Glut meaning

glŭt
To eat or indulge in something excessively.
verb
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An excess, too much.

A glut of the market.

noun
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Something that fills up an opening; a clog.
noun
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That which is swallowed.

noun
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The definition of a glut is a supply of something that is greater than the demand.

If there are too many houses on the market and not enough buyers, this is an example of a glut of houses.

noun
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To fill beyond capacity, especially with food; satiate.

The lions slept after they glutted themselves on the kill.

verb
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To flood (a market) with an excess of goods so that supply exceeds demand.
verb
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An oversupply.

A glut of gasoline caused prices at the pump to fall.

noun
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To eat like a glutton; overindulge.
verb
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To feed, fill, supply, etc. to excess; surfeit.
verb
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To flood (the market) with certain goods so that the supply is greater than the demand.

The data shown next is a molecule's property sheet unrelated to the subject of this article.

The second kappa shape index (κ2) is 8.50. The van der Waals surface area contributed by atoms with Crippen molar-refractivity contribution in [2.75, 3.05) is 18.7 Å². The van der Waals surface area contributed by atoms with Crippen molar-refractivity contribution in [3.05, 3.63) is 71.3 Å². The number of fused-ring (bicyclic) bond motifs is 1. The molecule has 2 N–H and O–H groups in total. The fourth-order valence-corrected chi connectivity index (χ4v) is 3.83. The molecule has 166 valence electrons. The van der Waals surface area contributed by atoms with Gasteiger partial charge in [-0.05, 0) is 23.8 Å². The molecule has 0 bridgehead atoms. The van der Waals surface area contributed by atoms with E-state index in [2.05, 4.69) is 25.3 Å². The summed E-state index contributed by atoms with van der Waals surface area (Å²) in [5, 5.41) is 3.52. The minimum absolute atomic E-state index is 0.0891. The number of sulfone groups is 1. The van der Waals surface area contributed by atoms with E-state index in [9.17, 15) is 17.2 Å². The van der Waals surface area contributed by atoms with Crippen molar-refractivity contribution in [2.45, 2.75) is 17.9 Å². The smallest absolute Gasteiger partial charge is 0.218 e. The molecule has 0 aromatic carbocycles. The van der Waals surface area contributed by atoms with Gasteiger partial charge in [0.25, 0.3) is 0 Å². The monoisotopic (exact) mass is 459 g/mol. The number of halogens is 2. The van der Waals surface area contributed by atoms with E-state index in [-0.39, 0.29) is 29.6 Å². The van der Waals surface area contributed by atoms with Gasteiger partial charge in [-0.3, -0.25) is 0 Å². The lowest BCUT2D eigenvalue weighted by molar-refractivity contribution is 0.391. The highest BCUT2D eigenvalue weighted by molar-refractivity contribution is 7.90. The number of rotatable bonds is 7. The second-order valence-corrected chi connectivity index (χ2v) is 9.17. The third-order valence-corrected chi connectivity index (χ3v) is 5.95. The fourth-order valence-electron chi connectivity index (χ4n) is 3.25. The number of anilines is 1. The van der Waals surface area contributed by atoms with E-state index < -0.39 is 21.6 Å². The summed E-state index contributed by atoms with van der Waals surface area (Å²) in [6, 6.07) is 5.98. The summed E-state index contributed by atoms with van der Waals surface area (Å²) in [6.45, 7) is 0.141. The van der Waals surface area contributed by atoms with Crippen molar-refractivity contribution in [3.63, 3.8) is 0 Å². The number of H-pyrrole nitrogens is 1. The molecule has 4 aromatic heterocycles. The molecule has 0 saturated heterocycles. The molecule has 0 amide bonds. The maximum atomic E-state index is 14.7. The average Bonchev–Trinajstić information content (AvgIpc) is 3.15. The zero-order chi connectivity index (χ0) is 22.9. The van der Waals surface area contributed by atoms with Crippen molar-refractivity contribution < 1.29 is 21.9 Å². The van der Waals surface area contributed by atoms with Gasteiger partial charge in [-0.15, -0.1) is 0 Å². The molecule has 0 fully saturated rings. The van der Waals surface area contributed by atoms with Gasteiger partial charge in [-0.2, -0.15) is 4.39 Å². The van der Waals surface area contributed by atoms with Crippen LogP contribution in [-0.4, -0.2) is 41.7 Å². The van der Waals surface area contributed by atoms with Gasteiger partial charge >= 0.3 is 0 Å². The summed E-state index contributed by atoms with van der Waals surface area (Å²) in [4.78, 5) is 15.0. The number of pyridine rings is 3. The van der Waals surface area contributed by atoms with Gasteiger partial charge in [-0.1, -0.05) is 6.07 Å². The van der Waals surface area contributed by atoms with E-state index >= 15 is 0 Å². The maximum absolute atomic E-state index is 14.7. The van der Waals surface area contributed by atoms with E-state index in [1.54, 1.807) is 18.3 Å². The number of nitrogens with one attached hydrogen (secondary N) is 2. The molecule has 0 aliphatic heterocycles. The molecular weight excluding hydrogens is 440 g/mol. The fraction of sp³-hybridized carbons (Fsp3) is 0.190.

verb
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A glutting or being glutted.
noun
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A supply of certain goods that is greater than the demand.
noun
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A wooden wedge used in splitting blocks.
noun
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(mining) A piece of wood used to fill up behind cribbing or tubbing.

noun
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(bricklaying) A bat, or small piece of brick, used to fill out a course.

noun
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(architecture) An arched opening to the ashpit of a kiln.
noun
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A block used for a fulcrum.
noun
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The broad-nosed eel (Anguilla latirostris), found in Europe, Asia, the West Indies, etc.
noun
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To fill to capacity, to satisfy all requirement or demand, to sate.

To glut one's appetite.

verb
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To eat gluttonously or to satiety.
verb
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To glut is defined as to eat or supply an excess.

When you binge on ice cream, this is an example of when you glut.

verb
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Origin of glut

  • Middle English glotten probably from Old French glotoiier to eat greedily from Latin gluttīre

    From American Heritage Dictionary of the English Language, 5th Edition

  • From Old French gloter (cf French engloutir (“to devour”), glouton (“glutton”))), from Latin gluttio (“I swallow”). Akin to Russian глотать (“to swallow”).

    From Wiktionary